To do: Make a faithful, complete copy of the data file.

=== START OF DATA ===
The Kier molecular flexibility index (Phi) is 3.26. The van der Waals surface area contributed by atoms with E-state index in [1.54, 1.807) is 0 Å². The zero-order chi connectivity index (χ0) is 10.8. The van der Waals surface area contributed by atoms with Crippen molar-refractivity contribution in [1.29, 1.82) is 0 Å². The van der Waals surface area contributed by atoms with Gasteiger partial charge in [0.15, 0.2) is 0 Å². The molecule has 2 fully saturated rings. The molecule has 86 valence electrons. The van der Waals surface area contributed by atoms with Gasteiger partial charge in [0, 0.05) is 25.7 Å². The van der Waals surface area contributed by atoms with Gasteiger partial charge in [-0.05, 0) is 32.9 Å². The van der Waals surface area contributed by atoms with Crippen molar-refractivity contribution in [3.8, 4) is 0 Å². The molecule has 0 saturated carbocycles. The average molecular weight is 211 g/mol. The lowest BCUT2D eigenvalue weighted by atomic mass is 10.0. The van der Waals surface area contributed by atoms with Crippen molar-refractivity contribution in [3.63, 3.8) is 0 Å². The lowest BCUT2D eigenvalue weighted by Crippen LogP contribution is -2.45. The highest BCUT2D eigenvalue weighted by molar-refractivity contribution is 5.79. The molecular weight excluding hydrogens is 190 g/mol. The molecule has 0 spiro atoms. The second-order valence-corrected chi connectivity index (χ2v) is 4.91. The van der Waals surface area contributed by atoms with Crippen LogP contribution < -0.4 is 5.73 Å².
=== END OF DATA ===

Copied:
The Kier molecular flexibility index (Phi) is 3.26. The van der Waals surface area contributed by atoms with E-state index in [1.54, 1.807) is 0 Å². The zero-order chi connectivity index (χ0) is 10.8. The van der Waals surface area contributed by atoms with Crippen molar-refractivity contribution in [1.29, 1.82) is 0 Å². The van der Waals surface area contributed by atoms with Gasteiger partial charge in [0.15, 0.2) is 0 Å². The molecule has 2 fully saturated rings. The molecule has 86 valence electrons. The van der Waals surface area contributed by atoms with Gasteiger partial charge in [0, 0.05) is 25.7 Å². The van der Waals surface area contributed by atoms with Gasteiger partial charge in [-0.05, 0) is 32.9 Å². The van der Waals surface area contributed by atoms with Crippen molar-refractivity contribution in [3.8, 4) is 0 Å². The molecule has 0 saturated carbocycles. The average molecular weight is 211 g/mol. The lowest BCUT2D eigenvalue weighted by atomic mass is 10.0. The van der Waals surface area contributed by atoms with Crippen molar-refractivity contribution in [3.63, 3.8) is 0 Å². The lowest BCUT2D eigenvalue weighted by Crippen LogP contribution is -2.45. The highest BCUT2D eigenvalue weighted by molar-refractivity contribution is 5.79. The molecular weight excluding hydrogens is 190 g/mol. The molecule has 0 spiro atoms. The second-order valence-corrected chi connectivity index (χ2v) is 4.91. The van der Waals surface area contributed by atoms with Crippen LogP contribution < -0.4 is 5.73 Å².